GitHub Pages is a very convenient service. If you’re a programmer you can create a static website as a code repository on GitHub and GitHub will host the content for you. Moreover, with the Jekyll framework you can write a blog using plaintext files instead of having to sign up for a blogging service or pay for a database. All you need is experience writing Markdown and just enough familiarity with Ruby on Rails to run Jekyll on your computer.
Moreover, what if you wanted to host your site on a custom domain (or subdomain) rather than the typical username.github.io? GitHub Pages will let you do that too! GitHub has comprehensive documentation on using custom domains at this page but here I’ll write a simpler step-by-step guide on hosting your site on your own domain.
Getting a Domain Name
Before you can transfer your site to a different domain, make sure you actually own a domain name to move to. Hover (referral link) is my preferred domain name registrar since their pricing model is straightforward, they don’t try to upsell additional features, and they provide WHOIS privacy for free.
Configuring Your Site
Go to your site’s repository on GitHub and head over to the Settings tab.
Scroll down to the section titled “GitHub Pages”. You’ll want to focus on where it says “Custom domain”. Enter in your domain name in the text field and tap Save.
GitHub might indicate that the site hasn’t been set up correctly - that’s because your site’s DNS settings haven’t been updated yet. We’ll cover that in the next step.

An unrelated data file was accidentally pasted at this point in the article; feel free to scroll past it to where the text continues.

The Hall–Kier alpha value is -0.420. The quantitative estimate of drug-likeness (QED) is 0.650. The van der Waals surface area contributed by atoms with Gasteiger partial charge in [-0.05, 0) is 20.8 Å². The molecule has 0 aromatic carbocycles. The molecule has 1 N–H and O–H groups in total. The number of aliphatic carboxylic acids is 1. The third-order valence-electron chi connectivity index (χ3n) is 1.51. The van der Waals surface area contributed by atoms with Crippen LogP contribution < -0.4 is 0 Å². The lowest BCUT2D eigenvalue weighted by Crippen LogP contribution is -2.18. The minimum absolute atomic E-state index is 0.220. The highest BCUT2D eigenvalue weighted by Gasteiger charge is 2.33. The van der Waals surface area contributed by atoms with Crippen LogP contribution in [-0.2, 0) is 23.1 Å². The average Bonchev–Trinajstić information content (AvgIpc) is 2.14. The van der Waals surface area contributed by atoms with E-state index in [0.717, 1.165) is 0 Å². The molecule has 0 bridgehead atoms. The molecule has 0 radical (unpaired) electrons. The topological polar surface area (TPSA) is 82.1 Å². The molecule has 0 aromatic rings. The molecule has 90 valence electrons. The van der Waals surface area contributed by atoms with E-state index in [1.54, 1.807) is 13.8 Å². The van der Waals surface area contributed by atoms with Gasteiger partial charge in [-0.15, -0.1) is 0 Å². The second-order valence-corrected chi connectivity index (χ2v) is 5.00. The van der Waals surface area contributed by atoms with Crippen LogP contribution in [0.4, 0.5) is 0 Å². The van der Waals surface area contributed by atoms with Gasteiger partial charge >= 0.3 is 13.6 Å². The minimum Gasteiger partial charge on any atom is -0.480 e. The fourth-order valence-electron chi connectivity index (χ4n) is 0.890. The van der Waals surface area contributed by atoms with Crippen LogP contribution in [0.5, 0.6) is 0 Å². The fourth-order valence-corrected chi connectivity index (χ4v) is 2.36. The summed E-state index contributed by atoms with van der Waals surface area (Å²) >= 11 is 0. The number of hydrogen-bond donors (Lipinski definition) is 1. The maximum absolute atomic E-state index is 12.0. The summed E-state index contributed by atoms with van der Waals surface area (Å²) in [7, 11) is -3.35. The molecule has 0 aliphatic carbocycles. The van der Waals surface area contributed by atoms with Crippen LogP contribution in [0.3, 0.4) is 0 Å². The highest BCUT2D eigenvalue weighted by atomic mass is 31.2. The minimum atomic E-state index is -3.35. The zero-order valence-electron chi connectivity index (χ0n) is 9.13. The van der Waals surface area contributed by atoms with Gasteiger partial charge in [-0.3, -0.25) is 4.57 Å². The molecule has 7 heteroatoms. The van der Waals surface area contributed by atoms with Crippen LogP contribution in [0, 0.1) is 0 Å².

Modifying Your DNS Settings
You’ll need to add a CNAME record that maps your custom domain to your site on GitHub Pages. It’ll look something like the following:
I use Amazon Route 53 for managing DNS records; click here for the guide on configuring them.
If you’d rather configure DNS on Hover go to this guide instead.
DNS records may take up to 48 hours to fully propogate across the Internet.
Securing Your Site With HTTPS
Once your domain name is linked with GitHub Pages, GitHub will automatically start setting up HTTPS support. Securing your site with HTTPS is a must-do nowadays since it assures users that they’re going your actual site and not a malicious wannabe. GitHub says you’ll need to wait 24 hours for them to set up HTTPS but in my case they had it ready in a matter of minutes. Reload your site’s settings page to check on its progress.
As an optional step, you can enforce HTTPS usage. Personally I choose to allow HTTPS connections only, which can be done by marking the checkbox on the page.
I hope this article helped you set up your GitHub Pages site on your custom domain.